Massachusetts: A Commitment to Student Learning as One of Multiple Measures in the Evaluation System

The evaluation system in Massachusetts is designed to give teachers two separate ratings: one for professional practice and one for impact on student learning. After examining self-reported data from all districts, the Massachusetts Department of Elementary and Secondary Education (ESE) found this approach—separating out the student impact rating—had become a major roadblock to the success of the system.

Districts without common assessments, as well as specific grade levels, reported significant challenges implementing the student impact rating because of a lack of reliable evidence as well as staff level of assessment literacy. In addition, educators consistently expressed frustration with having a significant portion of a teacher’s evaluation based on a separate student impact rating.

Problem of Practice

Massachusetts’s problem of practice for the Collaborative was how to revise the separate student impact rating in a way that addressed stakeholders’ concerns but still gave teachers information about their impact on student learning to help direct and focus professional growth and learning. This required the state to find a balance between nonnegotiables and flexibility within their revised regulations. Specifically, the new regulations continued to require a measure of student learning as a nonnegotiable, but the state adopted greater flexibility on the process used to measure student learning.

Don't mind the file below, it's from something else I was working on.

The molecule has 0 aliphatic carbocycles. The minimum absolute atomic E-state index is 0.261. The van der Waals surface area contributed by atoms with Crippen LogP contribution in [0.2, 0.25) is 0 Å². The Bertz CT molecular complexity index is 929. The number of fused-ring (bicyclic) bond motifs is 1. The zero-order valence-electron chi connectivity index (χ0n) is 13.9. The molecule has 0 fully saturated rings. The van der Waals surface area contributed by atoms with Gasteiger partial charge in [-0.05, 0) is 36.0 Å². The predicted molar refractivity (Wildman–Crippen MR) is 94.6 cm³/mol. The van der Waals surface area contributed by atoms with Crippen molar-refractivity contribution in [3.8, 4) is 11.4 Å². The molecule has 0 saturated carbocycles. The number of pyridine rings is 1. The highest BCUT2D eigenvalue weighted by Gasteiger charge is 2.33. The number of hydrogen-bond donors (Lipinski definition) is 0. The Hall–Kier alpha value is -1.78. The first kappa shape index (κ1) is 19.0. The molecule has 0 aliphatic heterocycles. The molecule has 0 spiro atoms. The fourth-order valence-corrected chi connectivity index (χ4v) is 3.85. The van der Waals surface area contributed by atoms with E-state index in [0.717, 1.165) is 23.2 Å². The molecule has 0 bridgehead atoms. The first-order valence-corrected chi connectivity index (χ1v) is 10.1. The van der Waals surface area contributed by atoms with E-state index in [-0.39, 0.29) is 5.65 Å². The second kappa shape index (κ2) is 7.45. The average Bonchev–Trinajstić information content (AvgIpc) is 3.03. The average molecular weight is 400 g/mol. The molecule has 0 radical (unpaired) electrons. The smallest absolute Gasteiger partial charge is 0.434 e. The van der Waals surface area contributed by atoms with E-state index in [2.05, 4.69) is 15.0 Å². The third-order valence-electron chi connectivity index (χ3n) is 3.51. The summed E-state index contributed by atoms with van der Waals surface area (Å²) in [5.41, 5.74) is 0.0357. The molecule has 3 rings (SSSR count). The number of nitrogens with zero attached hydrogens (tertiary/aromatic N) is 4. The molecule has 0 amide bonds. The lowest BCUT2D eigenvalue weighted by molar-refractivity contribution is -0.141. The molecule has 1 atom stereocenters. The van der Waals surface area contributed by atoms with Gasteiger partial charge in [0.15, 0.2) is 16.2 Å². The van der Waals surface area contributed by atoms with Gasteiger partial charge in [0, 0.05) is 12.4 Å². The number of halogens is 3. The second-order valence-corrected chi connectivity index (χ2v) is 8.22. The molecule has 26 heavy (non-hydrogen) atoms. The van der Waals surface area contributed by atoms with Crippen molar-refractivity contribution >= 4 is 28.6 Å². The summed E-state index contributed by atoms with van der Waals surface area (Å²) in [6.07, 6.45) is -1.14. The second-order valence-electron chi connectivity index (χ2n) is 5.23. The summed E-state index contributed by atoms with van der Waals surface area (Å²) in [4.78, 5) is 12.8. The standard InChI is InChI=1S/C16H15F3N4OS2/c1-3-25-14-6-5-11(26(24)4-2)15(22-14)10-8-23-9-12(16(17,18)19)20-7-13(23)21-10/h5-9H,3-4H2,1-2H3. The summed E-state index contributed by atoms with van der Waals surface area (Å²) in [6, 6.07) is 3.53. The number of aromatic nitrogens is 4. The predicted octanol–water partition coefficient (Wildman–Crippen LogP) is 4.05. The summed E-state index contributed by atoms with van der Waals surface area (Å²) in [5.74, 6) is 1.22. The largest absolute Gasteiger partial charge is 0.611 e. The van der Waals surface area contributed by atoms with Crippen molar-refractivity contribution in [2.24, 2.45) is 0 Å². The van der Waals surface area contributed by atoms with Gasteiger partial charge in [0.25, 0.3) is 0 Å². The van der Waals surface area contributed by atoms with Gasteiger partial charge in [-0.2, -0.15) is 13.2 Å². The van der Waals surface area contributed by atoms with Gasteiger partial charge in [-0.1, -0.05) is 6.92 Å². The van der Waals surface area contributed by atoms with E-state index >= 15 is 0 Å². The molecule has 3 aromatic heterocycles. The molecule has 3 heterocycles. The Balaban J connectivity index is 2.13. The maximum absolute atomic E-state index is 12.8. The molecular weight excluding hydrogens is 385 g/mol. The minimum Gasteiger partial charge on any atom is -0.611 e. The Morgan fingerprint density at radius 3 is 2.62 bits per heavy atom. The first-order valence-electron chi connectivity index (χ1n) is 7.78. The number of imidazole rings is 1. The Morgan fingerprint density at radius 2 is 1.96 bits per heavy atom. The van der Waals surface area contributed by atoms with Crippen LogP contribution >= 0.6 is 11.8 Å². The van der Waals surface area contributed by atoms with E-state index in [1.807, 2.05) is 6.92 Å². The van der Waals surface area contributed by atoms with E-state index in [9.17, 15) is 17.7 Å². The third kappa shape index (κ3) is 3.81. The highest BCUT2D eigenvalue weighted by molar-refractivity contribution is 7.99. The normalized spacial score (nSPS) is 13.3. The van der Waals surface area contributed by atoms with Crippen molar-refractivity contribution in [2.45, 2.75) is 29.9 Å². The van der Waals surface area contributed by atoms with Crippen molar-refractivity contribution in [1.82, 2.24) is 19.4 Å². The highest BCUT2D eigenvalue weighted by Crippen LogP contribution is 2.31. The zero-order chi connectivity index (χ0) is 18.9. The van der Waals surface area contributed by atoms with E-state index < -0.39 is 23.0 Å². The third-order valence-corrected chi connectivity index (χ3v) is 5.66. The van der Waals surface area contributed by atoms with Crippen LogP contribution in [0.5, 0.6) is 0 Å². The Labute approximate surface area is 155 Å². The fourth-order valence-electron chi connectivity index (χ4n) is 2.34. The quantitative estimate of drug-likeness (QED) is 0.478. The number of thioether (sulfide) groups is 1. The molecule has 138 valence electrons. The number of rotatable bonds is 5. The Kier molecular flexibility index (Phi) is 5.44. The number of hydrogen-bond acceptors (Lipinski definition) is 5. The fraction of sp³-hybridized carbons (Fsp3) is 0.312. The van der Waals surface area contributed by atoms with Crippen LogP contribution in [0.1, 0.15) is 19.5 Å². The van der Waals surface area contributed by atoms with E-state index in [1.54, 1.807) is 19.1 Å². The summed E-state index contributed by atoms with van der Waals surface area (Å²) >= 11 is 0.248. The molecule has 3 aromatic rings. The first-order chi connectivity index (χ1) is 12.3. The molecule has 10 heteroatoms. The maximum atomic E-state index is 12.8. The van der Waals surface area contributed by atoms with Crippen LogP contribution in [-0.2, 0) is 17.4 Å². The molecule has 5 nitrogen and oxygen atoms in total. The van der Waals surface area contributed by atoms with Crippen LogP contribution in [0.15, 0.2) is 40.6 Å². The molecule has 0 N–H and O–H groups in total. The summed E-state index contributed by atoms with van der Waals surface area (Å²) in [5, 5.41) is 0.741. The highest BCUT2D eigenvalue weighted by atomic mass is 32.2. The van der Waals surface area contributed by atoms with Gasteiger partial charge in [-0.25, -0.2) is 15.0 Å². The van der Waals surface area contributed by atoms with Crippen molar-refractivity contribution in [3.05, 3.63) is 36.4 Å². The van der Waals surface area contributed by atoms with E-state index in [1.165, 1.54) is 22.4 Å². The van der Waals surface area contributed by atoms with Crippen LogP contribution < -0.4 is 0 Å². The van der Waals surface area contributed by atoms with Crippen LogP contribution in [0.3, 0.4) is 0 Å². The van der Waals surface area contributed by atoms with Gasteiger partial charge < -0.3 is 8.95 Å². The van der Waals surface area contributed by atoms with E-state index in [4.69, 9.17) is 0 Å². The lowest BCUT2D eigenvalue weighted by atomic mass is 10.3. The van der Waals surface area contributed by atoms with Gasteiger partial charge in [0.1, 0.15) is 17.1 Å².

ESE adopted two strategies to address this problem of practice:

  1. Meaningfully reengaging stakeholders: The state convened a group of superintendents and union representatives to provide feedback and ideas on how to better measure student learning as part of the evaluation system. Superintendents felt that the separate student impact rating was redundant because teachers were already examining student data in the other standards within the educator evaluation framework in Massachusetts. ESE incorporated this feedback into the revised regulatory language and increased superintendent buy-in. However, one remaining challenge was getting the teachers union buy-in on this change.
  2. Revised regulatory language on the student impact rating: With input from stakeholders and support from the Collaborative, ESE drafted revised regulatory language that eliminated the separate impact rating and embedded impact on student learning into the second standard of the evaluation framework. Having a separate student impact rating means that educators and districts look at teacher practice and the impact on student learning as two distinct and disparate processes. This revised model streamlines the process and reinforces the conversations on how practice can impact student learning.

Year 2 Work: Integrating Evaluation Across Human Capital Talent Management Systems

ESE is developing a cross-discipline team to examine how the model evaluation system can support each stage in an educator’s career as part of a coherent and aligned human capital talent management system. The ESE cross-discipline team is taking stock of current practices, policies, and supports offered at each stage in the educator career continuum and will identify connections and opportunities to integrate/align with the model evaluation system. Specifically, ESE is researching specific opportunities to integrate content-specific feedback across the various steps of the evaluation process.


Craig Waterman
Assistant Director, Instructional Policy
Massachusetts Department of Elementary and Secondary Education